OPINION: Stuart Elliott in America

'Tis the season. Deck the halls. Yes, Virginia, there is a Santa

Claus.



Have yourself a merry little Christmas.



OK, now that those time-honoured (read: time-worn) phrases are out of

the way, let's get down to a frank chat about holiday advertising during

this most unusual of holiday seasons.



After 11 September, it's indisputable that we need a little Christmas,

right this very minute. (Sorry, there's another one. It won't happen

again. Promise.) But how can sellers of goods and services figure out

what approach to take when the moods and attitudes of consumers are

moving faster than Harry Potter at a Quidditch match?



That's particularly a problem because ingenuity is required at a time of

the year when it's usually far more effective to fall back on the tried

and true.



One way to pitch to Americans these days is patriotically, seeking to

take advantage of the strong nationalistic feelings stirred by the

terrorist attacks. The American flag, once confined to festooning

apparel sold by Ralph Lauren and Tommy Hilfiger, is now omnipresent in

ads for everything from MTV to the Discover credit card.



A corollary of patriotic peddling is military marketing. For instance,

the Kmart discount chain sponsored a "Military Appreciation Weekend",

during which military personnel and their families were given a 10 per

cent discount on what they bought in stores or online.



But it's tough to mix white and blue with the Christmas colours of red

and green. The result is a rainbow-like melange that could easily be

mistaken for an appeal to the gay market.



Another newly popular tack to take is centred on nostalgia, trying to

capitalise on the cravings for the familiar suddenly unleashed in the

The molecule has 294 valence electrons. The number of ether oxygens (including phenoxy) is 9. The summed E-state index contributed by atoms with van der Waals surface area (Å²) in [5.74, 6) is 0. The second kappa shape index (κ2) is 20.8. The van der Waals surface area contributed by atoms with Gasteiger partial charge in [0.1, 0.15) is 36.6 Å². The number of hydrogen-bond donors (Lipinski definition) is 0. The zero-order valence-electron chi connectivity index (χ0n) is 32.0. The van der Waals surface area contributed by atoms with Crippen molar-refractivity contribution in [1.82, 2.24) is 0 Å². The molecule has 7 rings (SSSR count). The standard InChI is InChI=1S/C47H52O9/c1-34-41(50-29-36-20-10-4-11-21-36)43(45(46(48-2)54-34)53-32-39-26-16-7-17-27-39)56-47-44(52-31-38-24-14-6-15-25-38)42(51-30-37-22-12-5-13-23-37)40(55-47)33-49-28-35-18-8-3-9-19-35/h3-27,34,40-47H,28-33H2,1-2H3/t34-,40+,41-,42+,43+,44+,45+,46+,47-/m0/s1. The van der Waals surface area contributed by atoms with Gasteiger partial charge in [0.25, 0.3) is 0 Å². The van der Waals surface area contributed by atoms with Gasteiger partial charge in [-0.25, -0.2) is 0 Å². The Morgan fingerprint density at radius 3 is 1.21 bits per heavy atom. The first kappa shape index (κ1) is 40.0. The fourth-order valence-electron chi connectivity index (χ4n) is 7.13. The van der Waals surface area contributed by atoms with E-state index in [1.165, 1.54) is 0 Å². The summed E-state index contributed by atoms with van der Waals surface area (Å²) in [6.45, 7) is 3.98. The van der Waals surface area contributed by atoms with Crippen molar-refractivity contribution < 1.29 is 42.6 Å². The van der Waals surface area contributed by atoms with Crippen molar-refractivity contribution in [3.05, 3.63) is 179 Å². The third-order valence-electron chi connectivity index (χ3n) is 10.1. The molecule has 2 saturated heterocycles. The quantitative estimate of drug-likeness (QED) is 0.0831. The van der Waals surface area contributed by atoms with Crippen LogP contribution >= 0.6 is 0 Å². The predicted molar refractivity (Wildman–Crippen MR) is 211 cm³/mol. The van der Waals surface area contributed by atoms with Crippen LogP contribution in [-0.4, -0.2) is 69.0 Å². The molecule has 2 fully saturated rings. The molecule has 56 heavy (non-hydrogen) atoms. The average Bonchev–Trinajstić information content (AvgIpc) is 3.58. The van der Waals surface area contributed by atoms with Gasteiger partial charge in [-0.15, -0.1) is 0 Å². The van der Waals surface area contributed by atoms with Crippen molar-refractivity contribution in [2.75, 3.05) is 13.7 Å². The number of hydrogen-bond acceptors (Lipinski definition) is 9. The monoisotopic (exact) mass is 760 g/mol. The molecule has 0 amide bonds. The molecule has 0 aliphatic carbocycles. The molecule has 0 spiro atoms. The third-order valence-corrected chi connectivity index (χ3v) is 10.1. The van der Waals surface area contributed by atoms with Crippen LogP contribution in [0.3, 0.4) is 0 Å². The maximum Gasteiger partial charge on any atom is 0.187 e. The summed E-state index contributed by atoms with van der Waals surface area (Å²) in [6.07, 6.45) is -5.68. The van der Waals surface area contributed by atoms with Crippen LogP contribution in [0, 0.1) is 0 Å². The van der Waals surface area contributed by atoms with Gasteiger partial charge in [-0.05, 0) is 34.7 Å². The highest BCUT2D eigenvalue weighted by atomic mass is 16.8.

last two months. One TV network, CBS, has recently hit the ratings

jackpot three times running with special shows devoted to video versions

of comfort food: Lucille Ball, Carol Burnett and Michael Jackson.

(Jackson, of course, is familiar only in a general sense, in that he

looks nothing like he did in the 70s or 80s.)



And Absolut Vodka is introducing another in its long-running series of

print advertisements called "Absolut cozy", a pun-derful paean to the

renewed urge to nest, cuddle and cocoon at home. In this case, "cozy"

also means a cozy, as in an old-fashioned knitted cover, decorated with

reindeer, that fits over an Absolut bottle. The cozy is by the designer

Cynthia Rowley and it's photographed in her, well, cozy apartment.



But nostalgia, as the saying goes, isn't what it used to be, so smart

advertisers are attempting to purvey updated nostalgia, if that isn't

oxymoronic. Coca-Cola, for example, just introduced a television

commercial in which its ubiquitous Santa Claus character, who began

appearing in print ads in 1931, is for the first time presented in

animated fashion. The result; a spot that seems both contemporary and

traditional.



Fruit of the Loom, which markets underwear and socks, is bringing back

characters known as the Fruit Guys, actors in costumes styled after the

fruits spilling out of the cornucopia on the label in each Fruit of the

Loom garment. (I'm not making this up, I swear.) Again, they're known

characters, but in a new setting and delivering a new message.



It's not fair to ask if the Christmas version of the Fruit Guys comes in

a fruitcake.



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Digital marketing executives oversee the online marketing strategy for their organisation. They plan and execute digital (including email) marketing campaigns and design, maintain and supply content for the organisation's website(s).